ARGYLE, N.Y. -- David S. Sheridan, who is credited with inventing the modern disposable catheter, died Thursday at home, his family said. He was 95.
Active in the catheter business until the age of 90, Mr. Sheridan was dubbed the "Catheter King" in 1988 by Forbes Magazine, which wrote: "David Sheridan is a throwback to an earlier age when a man without a formal education could tinker and invent his way to a fortune, as Edison or Ford did."
In the 1930s, Mr. Sheridan had a floor refinishing business in Westchester County when a friend convinced him to put up his $35,000 in savings to begin U.S. Catheter and Instrument Corp. in Queensbury, about 50 miles north of Albany, N.Y.
Mr. Sheridan, with only an eighth-grade education, left the company in 1945 and bought a farm in nearby Argyle, in rural upstate New York. By 1953, he was tinkering with catheter designs again, aiming to build a better urethral catheter.
Until World War II, urethral catheters were usually made of braided cotton strings that looked like shoelaces and were repeatedly laminated. And they were used repeatedly.
"I always had the idea that a catheter shouldn't be used any more than one time," he said in a 1994 interview with the Associated Press.
So, Mr. Sheridan built a machine that made plastic catheter tubes. He later figured out a way to produce plastic catheters with wider ends and put a line of radioactive paint down a catheter that would show up on X-rays.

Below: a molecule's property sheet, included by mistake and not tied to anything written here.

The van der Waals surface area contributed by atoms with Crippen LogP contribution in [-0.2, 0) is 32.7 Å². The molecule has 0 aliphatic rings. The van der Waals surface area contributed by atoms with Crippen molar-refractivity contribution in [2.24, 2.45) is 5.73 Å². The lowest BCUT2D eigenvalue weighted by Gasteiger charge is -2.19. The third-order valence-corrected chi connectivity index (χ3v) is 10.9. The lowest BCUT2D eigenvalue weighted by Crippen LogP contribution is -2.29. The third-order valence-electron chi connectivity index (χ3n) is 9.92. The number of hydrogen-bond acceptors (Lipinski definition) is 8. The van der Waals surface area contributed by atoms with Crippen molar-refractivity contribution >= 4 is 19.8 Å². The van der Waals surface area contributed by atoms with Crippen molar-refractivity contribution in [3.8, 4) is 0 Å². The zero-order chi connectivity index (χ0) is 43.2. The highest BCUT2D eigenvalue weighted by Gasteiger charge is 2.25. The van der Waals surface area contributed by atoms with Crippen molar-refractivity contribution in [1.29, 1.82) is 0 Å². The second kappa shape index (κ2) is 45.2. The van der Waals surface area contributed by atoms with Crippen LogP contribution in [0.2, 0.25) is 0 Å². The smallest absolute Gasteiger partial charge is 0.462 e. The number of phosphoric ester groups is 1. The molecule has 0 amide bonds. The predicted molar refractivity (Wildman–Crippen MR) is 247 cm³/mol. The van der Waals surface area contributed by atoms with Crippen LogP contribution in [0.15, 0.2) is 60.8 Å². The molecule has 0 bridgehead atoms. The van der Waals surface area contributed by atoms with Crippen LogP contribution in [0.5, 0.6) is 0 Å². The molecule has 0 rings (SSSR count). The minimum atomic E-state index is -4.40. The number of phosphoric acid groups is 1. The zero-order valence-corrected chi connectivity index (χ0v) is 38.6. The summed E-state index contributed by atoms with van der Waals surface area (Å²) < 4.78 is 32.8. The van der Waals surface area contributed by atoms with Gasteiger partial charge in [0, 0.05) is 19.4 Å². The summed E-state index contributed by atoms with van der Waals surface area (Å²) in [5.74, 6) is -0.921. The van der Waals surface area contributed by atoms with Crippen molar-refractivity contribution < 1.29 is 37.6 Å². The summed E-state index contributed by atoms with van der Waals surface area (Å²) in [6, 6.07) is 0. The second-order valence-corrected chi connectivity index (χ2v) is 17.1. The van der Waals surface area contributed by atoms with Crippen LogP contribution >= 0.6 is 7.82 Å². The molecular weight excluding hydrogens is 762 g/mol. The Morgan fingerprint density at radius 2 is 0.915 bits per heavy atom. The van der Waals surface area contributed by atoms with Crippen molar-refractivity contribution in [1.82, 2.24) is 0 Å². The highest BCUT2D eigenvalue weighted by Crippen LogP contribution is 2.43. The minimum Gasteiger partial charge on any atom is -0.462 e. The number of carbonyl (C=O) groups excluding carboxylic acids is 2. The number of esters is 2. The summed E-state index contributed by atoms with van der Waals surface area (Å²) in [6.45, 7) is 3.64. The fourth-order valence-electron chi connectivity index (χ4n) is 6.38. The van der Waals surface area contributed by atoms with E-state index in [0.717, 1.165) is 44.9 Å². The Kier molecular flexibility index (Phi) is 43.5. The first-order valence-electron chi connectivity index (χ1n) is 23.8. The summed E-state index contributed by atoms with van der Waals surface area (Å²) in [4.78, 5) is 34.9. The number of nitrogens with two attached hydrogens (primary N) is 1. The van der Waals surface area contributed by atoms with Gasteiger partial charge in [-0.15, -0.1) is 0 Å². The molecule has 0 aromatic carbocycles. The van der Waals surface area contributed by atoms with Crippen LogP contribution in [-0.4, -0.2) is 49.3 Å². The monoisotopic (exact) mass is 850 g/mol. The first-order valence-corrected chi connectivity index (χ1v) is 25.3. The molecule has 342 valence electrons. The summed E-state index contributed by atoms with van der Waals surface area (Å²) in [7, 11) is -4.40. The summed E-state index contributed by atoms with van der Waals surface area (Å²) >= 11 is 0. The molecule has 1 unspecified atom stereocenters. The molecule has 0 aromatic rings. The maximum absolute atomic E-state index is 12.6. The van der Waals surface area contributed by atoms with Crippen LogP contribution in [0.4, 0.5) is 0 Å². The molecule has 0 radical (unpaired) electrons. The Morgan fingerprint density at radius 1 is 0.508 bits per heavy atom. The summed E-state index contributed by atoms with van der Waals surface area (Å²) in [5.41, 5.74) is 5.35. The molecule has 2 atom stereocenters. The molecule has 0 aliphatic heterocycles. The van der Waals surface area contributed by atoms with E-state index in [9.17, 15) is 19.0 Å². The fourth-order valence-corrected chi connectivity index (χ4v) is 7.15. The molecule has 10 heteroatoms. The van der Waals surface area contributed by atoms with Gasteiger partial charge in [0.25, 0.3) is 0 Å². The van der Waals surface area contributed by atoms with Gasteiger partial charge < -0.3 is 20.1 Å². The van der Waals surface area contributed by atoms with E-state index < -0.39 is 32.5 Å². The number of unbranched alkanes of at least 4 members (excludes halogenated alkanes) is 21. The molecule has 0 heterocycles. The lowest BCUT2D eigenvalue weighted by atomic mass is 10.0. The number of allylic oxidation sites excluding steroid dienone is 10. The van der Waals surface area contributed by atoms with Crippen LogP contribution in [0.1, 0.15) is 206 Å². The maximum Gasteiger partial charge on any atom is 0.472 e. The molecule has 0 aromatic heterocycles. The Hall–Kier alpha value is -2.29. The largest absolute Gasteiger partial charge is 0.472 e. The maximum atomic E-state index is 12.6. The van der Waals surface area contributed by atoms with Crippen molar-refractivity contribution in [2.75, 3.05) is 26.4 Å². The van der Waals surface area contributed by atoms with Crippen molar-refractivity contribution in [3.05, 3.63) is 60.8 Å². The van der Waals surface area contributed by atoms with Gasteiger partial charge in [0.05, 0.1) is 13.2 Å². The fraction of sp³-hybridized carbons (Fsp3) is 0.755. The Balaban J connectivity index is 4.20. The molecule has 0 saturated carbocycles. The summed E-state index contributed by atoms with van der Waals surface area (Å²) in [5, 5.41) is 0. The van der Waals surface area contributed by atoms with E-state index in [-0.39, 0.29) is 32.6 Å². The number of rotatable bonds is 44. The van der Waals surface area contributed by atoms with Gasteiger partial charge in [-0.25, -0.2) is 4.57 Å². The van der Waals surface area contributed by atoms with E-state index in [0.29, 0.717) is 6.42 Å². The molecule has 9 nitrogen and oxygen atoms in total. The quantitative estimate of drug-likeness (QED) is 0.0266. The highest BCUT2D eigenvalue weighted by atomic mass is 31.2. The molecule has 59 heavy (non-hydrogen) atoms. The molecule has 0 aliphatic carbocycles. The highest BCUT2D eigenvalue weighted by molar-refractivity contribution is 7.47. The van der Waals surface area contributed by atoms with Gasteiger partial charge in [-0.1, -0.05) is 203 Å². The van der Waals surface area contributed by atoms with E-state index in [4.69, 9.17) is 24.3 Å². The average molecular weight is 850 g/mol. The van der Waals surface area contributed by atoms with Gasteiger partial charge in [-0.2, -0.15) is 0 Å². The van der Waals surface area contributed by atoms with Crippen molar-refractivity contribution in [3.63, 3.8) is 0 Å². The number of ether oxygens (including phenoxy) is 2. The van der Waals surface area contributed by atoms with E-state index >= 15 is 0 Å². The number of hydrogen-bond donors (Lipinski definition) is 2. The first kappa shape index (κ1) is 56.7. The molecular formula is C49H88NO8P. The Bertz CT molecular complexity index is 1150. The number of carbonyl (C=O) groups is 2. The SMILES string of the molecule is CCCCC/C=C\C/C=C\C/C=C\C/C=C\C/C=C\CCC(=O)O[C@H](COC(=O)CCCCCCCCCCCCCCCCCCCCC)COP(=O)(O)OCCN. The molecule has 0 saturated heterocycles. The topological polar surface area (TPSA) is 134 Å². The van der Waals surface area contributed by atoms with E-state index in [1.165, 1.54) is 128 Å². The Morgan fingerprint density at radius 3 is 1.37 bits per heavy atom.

In 1959, Mr. Sheridan sold his second successful company to Sherwood Medical, then built a third and sold that one to
"This is my cup of tea," Mr. Sheridan said during the 1994 interview in an office filled with catheters.
Mr. Sheridan, who held more than 50 patents, was born on July 10, 1908, in Brooklyn, the second of six sons of Adolf and Anna Sokolof, who immigrated to the United States from Russia. He changed his name in 1939.
Mr. Sheridan pioneered a plastic endotracheal tube used routinely in surgery. At 84, he was honored by the American Society of Anesthesiology as a "pioneer and innovator" in the field for developing the first cardiac catheters and the "Saratoga Sump Drain" and "Salem Stomach Sump Drain."
"Dave Sheridan has saved the lives of millions worldwide by making surgery safer," said Dr. Ralph Alley in 1994. Alley was a retired thoracic surgeon at Albany Medical Center and adviser to Mr. Sheridan on some designs.
As philanthropists, Mr. Sheridan and his wife, Janet, donated millions, mostly to medical institutions.